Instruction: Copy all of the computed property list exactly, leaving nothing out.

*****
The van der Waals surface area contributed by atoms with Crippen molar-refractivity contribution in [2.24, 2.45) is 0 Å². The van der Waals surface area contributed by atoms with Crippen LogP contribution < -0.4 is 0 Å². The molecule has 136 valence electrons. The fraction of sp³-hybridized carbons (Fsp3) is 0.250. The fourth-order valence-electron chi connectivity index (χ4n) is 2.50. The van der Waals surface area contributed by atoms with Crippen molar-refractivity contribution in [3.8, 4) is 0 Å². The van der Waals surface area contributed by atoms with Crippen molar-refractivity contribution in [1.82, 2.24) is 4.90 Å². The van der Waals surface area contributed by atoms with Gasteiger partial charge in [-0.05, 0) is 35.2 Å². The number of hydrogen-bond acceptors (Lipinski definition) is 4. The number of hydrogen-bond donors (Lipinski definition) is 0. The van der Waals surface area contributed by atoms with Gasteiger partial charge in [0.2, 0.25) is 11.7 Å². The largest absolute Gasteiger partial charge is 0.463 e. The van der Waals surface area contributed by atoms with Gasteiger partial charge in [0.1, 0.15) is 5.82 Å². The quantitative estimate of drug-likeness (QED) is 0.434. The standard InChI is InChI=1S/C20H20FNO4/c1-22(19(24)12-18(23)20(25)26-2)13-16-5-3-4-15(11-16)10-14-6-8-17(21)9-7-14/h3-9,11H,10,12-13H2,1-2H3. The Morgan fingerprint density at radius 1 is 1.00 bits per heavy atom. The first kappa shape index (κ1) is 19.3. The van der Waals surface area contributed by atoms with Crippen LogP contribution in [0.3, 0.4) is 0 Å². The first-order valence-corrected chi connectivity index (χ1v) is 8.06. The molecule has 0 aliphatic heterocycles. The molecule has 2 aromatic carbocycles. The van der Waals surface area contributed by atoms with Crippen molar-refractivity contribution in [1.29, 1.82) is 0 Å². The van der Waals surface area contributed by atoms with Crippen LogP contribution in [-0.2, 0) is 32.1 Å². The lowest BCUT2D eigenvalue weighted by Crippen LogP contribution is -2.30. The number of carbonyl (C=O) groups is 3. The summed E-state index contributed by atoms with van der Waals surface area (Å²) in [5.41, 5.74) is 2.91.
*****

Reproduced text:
The van der Waals surface area contributed by atoms with Crippen molar-refractivity contribution in [2.24, 2.45) is 0 Å². The van der Waals surface area contributed by atoms with Crippen LogP contribution < -0.4 is 0 Å². The molecule has 136 valence electrons. The fraction of sp³-hybridized carbons (Fsp3) is 0.250. The fourth-order valence-electron chi connectivity index (χ4n) is 2.50. The van der Waals surface area contributed by atoms with Crippen molar-refractivity contribution in [3.8, 4) is 0 Å². The van der Waals surface area contributed by atoms with Crippen molar-refractivity contribution in [1.82, 2.24) is 4.90 Å². The van der Waals surface area contributed by atoms with Gasteiger partial charge in [-0.05, 0) is 35.2 Å². The number of hydrogen-bond acceptors (Lipinski definition) is 4. The number of hydrogen-bond donors (Lipinski definition) is 0. The van der Waals surface area contributed by atoms with Gasteiger partial charge in [0.2, 0.25) is 11.7 Å². The largest absolute Gasteiger partial charge is 0.463 e. The van der Waals surface area contributed by atoms with Gasteiger partial charge in [0.1, 0.15) is 5.82 Å². The quantitative estimate of drug-likeness (QED) is 0.434. The standard InChI is InChI=1S/C20H20FNO4/c1-22(19(24)12-18(23)20(25)26-2)13-16-5-3-4-15(11-16)10-14-6-8-17(21)9-7-14/h3-9,11H,10,12-13H2,1-2H3. The Morgan fingerprint density at radius 1 is 1.00 bits per heavy atom. The first kappa shape index (κ1) is 19.3. The van der Waals surface area contributed by atoms with Crippen LogP contribution in [0.3, 0.4) is 0 Å². The first-order valence-corrected chi connectivity index (χ1v) is 8.06. The molecule has 0 aliphatic heterocycles. The molecule has 2 aromatic carbocycles. The van der Waals surface area contributed by atoms with Crippen molar-refractivity contribution in [1.29, 1.82) is 0 Å². The van der Waals surface area contributed by atoms with Crippen LogP contribution in [-0.2, 0) is 32.1 Å². The lowest BCUT2D eigenvalue weighted by Crippen LogP contribution is -2.30. The number of carbonyl (C=O) groups is 3. The summed E-state index contributed by atoms with van der Waals surface area (Å²) in [5.41, 5.74) is 2.91.